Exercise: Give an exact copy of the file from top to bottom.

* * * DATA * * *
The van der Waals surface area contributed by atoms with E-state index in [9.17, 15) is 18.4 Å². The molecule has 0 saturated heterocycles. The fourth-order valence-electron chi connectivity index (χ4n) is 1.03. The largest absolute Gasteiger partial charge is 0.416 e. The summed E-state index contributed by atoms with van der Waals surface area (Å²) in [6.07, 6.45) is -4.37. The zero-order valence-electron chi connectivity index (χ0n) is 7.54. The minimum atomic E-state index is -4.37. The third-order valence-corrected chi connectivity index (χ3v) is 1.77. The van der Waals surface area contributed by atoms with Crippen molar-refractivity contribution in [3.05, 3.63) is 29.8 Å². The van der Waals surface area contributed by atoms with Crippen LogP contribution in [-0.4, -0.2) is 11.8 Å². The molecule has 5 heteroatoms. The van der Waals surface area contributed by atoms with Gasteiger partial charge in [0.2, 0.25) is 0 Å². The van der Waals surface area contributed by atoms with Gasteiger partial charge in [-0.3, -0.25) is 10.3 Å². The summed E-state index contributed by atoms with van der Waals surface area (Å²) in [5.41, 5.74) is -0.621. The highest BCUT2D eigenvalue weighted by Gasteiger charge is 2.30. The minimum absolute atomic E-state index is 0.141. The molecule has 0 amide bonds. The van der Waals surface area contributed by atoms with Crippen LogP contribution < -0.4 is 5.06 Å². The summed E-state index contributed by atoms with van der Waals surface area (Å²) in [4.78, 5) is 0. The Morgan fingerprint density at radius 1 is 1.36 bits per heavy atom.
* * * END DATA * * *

The van der Waals surface area contributed by atoms with E-state index in [9.17, 15) is 18.4 Å². The molecule has 0 saturated heterocycles. The fourth-order valence-electron chi connectivity index (χ4n) is 1.03. The largest absolute Gasteiger partial charge is 0.416 e. The summed E-state index contributed by atoms with van der Waals surface area (Å²) in [6.07, 6.45) is -4.37. The zero-order valence-electron chi connectivity index (χ0n) is 7.54. The minimum atomic E-state index is -4.37. The third-order valence-corrected chi connectivity index (χ3v) is 1.77. The van der Waals surface area contributed by atoms with Crippen molar-refractivity contribution in [3.05, 3.63) is 29.8 Å². The van der Waals surface area contributed by atoms with Crippen LogP contribution in [-0.4, -0.2) is 11.8 Å². The molecule has 5 heteroatoms. The van der Waals surface area contributed by atoms with Gasteiger partial charge in [0.2, 0.25) is 0 Å². The van der Waals surface area contributed by atoms with Gasteiger partial charge in [-0.3, -0.25) is 10.3 Å². The summed E-state index contributed by atoms with van der Waals surface area (Å²) in [5.41, 5.74) is -0.621. The highest BCUT2D eigenvalue weighted by Gasteiger charge is 2.30. The minimum absolute atomic E-state index is 0.141. The molecule has 0 amide bonds. The van der Waals surface area contributed by atoms with Crippen LogP contribution < -0.4 is 5.06 Å². The summed E-state index contributed by atoms with van der Waals surface area (Å²) in [4.78, 5) is 0. The Morgan fingerprint density at radius 1 is 1.36 bits per heavy atom.